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Ricardo Fernández Gracia, Director of the Chair of Heritage and Art of Navarre.

The ancient Maundy Thursday monuments

Thu, 09 Apr 2015 10:53:00 +0000 Published in Navarra Newspaper

Among the artistic commissions of the parishes and convents, until a century ago, the Holy Thursday monuments stood out, authentic ephemeral architectures painted with arches in perspective, frequently enriched with images of the Passion of Christ, soldiers and Eucharistic prefigurations. The fact that they were assembled and disassembled annually meant that they had to be frequently renewed, given the deterioration they suffered.

During the sixteenth and seventeenth centuries they were the work of sculptors and carvers, but in the eighteenth century they were monopolized, almost exclusively, by painters. For the most part they consisted of arches, decreasing in depth the closest, and the last of perspective, gathering the rich experiences of Italian masters, mainly Bernini, Borromini and Father Pozzo, as well as various engraved models of some treatises.

In reality, the idea was to organize false perspectives in order to feign large spaces in narrow places, leading the gaze of the spectators to the tabernacle. To achieve the visual deception, the measures of the orders of columns and pilasters were shortened as they moved away from those who contemplated the scenography.

Illusionism and trompe l'oeil already belong to classical times, while Greek painters were inclined to trompe l'oeil, Romans did it by the ways of spatial illusionism. Perspective is a system of representation of a three-dimensional object or space on a flat surface, as it appears to the eyes of an observer from a certain point of view. Architectural illusionism is something that adds to a reality, making it more grandiose, imaginative and monumental. It can be said that it enlarges the architecture to which it is applied.


Singular examples in Navarra

Works of certain relevance belonged to the 17th century, such as the primitive of the cathedral of Pamplona, which was recomposed in 1706 by José Ortega. In the third decade of the 18th century the design of the parish church of Garianoain was dated, for which the masters José de Ruete, painter, and Antonio de Bellostas, architect, fought against Fermín de Larraínzar, to whom the design must belong.

Unfortunately, none of those enormous scenographies, mostly from the middle of the 18th century, have been preserved. Pedro Echeverría studied and contextualized a few, among them those of Lodosa (Melchor Antonio Garnica and Jose Bejés, 1770), Los Arcos (Francisco Javier Coll and Antonio de Osorio, 1763) and others of Tierra Estella, to which we should add, due to their dimensions and relevance in other lands of Navarra, those of the cathedral of Pamplona (José Pérez de Eulate and Pedro Antonio de Rada, 1741-1743 with traces of Francisco de Ibero), that of the parish of Peralta (José del Rey 1781-1782), that of San Saturnino de Pamplona, work of José Bejés (1778) or those of the parish of Cintruénigo (1768), the cathedral of Tudela and the parish of Santa María de Cascante, made by Diego Díaz del Valle, around 1782, as well as that of the parish of Alsasua, work of the prolific Andrés Mata, whose design with a pair of figures leaning out of two side windows.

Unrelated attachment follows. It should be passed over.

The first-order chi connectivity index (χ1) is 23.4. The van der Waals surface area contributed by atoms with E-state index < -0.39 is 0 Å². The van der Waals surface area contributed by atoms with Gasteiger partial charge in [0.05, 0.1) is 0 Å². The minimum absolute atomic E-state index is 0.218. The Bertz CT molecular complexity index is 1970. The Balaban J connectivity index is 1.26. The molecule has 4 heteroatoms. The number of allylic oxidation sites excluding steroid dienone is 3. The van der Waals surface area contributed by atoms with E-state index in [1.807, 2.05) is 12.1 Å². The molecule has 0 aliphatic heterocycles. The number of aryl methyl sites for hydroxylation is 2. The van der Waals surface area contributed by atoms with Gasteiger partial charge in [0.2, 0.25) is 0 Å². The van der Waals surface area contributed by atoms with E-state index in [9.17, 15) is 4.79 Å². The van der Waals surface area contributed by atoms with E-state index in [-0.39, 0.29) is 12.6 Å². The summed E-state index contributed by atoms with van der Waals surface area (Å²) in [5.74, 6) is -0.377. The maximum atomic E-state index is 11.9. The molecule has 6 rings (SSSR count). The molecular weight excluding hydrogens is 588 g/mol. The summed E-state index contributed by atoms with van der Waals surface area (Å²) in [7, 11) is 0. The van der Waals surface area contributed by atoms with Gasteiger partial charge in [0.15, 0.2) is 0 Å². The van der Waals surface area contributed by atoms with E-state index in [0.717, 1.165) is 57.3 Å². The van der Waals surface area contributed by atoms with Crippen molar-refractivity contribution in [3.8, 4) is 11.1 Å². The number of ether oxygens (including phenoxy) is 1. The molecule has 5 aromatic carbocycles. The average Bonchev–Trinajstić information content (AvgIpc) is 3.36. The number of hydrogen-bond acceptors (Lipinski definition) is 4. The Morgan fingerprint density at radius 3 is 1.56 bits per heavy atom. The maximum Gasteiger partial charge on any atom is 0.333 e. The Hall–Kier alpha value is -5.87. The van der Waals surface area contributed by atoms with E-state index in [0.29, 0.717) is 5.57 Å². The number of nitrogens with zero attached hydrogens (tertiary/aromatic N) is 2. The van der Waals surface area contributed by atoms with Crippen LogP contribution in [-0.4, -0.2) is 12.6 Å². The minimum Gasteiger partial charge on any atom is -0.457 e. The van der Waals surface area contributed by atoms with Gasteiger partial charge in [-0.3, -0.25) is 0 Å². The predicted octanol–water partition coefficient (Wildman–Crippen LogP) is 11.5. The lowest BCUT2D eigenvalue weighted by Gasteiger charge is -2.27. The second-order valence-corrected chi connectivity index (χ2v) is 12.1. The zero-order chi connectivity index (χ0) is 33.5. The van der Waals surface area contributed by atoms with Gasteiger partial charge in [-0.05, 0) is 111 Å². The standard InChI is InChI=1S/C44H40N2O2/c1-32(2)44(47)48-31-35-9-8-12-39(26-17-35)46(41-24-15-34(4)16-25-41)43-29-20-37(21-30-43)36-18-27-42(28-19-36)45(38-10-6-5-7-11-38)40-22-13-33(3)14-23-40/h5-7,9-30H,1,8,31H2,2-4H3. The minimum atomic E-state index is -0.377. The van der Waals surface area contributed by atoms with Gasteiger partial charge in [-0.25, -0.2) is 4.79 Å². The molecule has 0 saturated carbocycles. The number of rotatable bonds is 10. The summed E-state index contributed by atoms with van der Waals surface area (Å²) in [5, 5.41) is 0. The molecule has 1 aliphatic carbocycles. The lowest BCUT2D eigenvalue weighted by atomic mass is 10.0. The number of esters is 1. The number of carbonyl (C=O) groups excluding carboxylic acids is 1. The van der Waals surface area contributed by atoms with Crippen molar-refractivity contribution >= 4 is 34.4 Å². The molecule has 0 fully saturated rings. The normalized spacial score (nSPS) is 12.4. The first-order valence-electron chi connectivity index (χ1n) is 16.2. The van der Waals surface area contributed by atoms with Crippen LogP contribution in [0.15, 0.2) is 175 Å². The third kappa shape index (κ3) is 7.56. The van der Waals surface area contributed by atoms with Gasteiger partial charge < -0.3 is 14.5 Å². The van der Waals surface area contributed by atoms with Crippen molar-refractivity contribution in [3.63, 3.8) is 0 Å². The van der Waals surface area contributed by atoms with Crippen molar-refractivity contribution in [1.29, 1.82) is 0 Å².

A complement of singular importance in those enormous machines was the urn in which the Blessed Sacrament was reserved, which, on many occasions, had the shape of a sepulcher, something that came to be prohibited by the Congregation of Rites, clearly indicating that in its disposition it should not look like a sepulcher or funerary urn, but rather a closed tabernacle.

Among the most outstanding silver ones are those of the Tulebras monastery, the parish of Peralta and the cathedral of Pamplona. The first of these was made in Alfaro by the silversmith Bernardo Peña in 1684. The one in Peralta is a Peruvian work datable around 1725. For the cathedral of Pamplona, the silver tabernacle of the monument was paid for by Bishop Miranda y Argaiz in 1759, made by the silversmiths Antonio and Manuel Beramendi. To these silver pieces must be added countless others of polychrome wood that convents and parishes conserve and that range from the XVI to the XX century, among which the mannerist of Miranda de Arga stands out, as well as other more exotic ones from other localities where tabernacles and lacquer and tortoiseshell chests from New Spain arrived, others of filigree and namban art, which were used on the afternoon of Holy Thursday and were given a very special use and function for the Eucharistic reservation .


Graphic testimonials: original drawings and photographs